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St. Charles, IL630-200-4882
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What Should I Include in My Illinois Parenting Plan?

Posted on in Divorce

St. Charles divorce lawyer parenting plan

When you and your spouse have children together, one of the most important parts of your divorce agreement is a parenting plan that addresses how you will continue working together to raise and provide for your children after the divorce. A thoughtful parenting plan can help your children cope with the changes your divorce brings, and can also help prevent difficult arguments between you and your spouse for many years after the divorce. As you begin to formulate your parenting plan, you should be sure to consider all of the elements that you and your spouse will need to address.

Items to Address in Your Parenting Plan

A complete parenting plan addresses all important elements of your children’s lives with the goal of protecting their interests, needs, and family relationships. Some of the most important pieces of your parenting plan include:

  • The parenting time schedule: Your parenting time schedule will determine how much time the children will spend with each parent throughout the year, as well as a specific schedule of weeks and days. When developing the schedule, you should consider your children’s school and activity schedules, you and your spouse’s work schedules, travel time between homes, fair division of holidays, and any other important factors related to the best possible living situation for your kids.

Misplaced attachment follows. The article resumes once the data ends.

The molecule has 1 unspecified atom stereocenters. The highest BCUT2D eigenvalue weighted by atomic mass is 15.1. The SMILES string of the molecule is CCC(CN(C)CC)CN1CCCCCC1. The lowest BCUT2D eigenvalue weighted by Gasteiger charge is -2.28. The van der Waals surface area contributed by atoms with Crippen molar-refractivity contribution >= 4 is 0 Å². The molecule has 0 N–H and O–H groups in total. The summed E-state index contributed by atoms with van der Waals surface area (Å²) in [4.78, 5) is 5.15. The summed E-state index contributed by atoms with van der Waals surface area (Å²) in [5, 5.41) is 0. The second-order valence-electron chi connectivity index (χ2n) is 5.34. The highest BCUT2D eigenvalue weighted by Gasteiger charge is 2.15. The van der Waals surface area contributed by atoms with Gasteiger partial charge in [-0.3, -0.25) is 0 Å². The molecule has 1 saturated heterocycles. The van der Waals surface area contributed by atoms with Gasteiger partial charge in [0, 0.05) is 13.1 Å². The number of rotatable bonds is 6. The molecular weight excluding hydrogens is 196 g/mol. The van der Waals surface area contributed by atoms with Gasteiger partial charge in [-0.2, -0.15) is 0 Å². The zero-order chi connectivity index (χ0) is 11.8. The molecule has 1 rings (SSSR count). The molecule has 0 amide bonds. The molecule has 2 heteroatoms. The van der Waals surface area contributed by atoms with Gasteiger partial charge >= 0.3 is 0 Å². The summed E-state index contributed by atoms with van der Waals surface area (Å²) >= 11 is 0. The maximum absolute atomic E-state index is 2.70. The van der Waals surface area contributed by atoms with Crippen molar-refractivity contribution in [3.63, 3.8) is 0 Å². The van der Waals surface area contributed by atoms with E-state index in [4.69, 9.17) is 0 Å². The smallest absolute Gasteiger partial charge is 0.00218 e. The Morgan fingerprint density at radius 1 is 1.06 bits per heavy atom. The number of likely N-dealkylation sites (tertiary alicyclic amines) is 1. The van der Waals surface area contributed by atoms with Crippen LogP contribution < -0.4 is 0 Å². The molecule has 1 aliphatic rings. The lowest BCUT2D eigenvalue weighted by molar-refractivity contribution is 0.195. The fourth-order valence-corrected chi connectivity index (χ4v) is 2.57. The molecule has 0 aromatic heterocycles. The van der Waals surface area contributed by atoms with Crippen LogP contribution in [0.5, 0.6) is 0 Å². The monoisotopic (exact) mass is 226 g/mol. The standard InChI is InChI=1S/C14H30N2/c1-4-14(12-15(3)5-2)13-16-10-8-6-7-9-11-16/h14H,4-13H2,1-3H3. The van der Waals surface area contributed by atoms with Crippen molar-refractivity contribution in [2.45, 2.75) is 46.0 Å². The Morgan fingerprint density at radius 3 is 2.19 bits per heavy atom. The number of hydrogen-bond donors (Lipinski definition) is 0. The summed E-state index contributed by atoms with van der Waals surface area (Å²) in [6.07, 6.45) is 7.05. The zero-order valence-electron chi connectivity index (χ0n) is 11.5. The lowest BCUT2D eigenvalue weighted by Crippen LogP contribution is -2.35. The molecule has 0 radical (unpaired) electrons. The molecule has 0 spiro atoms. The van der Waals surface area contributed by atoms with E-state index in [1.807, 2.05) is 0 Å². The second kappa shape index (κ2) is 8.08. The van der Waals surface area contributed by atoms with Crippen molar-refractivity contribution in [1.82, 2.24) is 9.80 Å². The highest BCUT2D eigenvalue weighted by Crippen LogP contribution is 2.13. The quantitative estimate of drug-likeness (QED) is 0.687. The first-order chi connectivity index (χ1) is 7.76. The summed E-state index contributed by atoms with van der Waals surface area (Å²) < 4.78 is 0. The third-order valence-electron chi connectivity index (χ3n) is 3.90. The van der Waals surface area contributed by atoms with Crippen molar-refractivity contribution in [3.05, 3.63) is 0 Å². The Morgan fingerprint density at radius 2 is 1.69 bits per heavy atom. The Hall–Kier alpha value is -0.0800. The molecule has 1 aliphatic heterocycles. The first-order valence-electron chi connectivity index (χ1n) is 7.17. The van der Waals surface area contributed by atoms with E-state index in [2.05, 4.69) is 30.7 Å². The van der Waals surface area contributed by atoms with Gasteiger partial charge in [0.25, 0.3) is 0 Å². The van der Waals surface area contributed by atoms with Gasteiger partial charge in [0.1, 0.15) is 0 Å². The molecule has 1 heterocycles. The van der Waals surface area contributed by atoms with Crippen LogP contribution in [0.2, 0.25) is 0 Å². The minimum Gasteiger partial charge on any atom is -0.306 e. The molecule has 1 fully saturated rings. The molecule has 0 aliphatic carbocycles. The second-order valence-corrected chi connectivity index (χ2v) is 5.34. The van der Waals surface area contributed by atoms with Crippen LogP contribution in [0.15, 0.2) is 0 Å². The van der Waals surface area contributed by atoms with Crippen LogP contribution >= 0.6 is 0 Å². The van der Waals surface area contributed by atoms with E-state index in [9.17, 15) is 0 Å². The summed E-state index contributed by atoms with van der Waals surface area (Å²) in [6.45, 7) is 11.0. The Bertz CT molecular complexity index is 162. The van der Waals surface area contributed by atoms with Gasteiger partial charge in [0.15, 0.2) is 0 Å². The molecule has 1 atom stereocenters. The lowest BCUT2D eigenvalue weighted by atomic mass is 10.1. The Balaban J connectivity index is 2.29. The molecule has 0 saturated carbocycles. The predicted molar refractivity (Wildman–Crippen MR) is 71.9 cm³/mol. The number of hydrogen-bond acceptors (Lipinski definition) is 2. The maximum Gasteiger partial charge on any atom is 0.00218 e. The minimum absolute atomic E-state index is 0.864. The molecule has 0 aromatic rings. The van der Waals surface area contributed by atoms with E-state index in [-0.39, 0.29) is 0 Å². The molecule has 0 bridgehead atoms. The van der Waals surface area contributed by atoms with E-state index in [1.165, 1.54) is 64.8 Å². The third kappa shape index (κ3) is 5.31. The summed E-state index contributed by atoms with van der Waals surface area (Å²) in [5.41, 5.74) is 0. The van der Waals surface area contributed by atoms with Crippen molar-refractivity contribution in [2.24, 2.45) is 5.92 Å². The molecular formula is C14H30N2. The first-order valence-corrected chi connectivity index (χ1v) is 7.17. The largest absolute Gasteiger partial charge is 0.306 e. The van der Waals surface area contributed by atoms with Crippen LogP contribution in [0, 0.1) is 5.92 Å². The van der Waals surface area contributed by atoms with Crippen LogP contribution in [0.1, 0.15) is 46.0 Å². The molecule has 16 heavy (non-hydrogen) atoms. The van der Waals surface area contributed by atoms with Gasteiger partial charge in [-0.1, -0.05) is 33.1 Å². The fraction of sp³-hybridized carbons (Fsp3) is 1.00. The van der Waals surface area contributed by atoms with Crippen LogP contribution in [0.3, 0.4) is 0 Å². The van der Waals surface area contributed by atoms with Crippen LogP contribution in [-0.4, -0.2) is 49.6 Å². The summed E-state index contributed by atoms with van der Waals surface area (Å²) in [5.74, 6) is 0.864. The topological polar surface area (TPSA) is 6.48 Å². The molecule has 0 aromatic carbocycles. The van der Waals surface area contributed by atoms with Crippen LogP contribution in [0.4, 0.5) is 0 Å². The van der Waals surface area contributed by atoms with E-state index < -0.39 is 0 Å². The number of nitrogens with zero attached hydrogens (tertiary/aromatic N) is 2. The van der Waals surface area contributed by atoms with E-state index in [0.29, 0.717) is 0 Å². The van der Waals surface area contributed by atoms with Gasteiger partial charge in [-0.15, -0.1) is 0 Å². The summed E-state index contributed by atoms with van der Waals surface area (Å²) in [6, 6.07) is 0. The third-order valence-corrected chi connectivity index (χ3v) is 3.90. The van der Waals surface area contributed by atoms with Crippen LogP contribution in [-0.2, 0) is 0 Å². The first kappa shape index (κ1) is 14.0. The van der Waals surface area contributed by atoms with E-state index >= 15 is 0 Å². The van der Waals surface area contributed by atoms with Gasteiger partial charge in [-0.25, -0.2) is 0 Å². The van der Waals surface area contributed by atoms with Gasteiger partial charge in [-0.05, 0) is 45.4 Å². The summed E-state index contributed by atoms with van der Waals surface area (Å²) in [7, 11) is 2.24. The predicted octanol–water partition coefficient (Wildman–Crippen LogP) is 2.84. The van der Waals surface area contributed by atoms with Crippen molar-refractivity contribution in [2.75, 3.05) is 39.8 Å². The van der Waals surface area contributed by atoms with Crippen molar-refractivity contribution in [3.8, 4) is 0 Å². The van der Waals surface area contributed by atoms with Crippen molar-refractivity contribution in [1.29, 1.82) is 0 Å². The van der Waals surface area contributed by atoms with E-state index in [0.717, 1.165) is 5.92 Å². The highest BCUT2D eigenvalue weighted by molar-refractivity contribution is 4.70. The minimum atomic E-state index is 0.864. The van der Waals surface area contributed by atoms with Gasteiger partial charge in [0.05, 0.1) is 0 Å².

• The child support arrangement: The amount of child support obligations will be determined by the court and the Illinois Department of Healthcare and Family Services, and your parenting plan can help to clarify which parent is responsible for paying and how and when payments will be made.

  • The allocation of parental responsibilities: Your parenting plan should also clarify which parent has the responsibility to make important decisions regarding the children’s upbringing, including caretaking, healthcare, discipline, education, involvement in extracurricular activities, and moral or religious guidance. You may decide that both parents should contribute to many of these decisions, or that one parent should have primary responsibility for certain decisions closely related to his or her personal relationship with the child.

If you and your spouse can cooperate, the best options for maintaining control of the decisions in your parenting plan are often collaborative negotiation or mediation. If your divorce must go to trial, the court will do its best to issue a fair ruling on your parenting plan, but the resulting resolution may not fully account for your preferences in the way that an agreement you reach on your own can.

Contact a St. Charles Divorce Lawyer

Our attorneys at the Law Offices of Benedict Schwarz, II PC can provide the experienced legal advice you need to work toward a parenting plan that suits your family’s needs. We strive to promote collaborative resolutions whenever possible so that you and your children can continue to live in a positive environment after your divorce. Contact a Kane County divorce attorney at 847-428-7725 to request a free consultation.

 

Sources:
https://ilga.gov/legislation/ilcs/ilcs4.asp?DocName=075000050HPt%2E+VI&ActID=2086&ChapterID=59&SeqStart=8300000&SeqEnd=10000000
https://www.illinois.gov/hfs/ChildSupport/Pages/default.aspx

 

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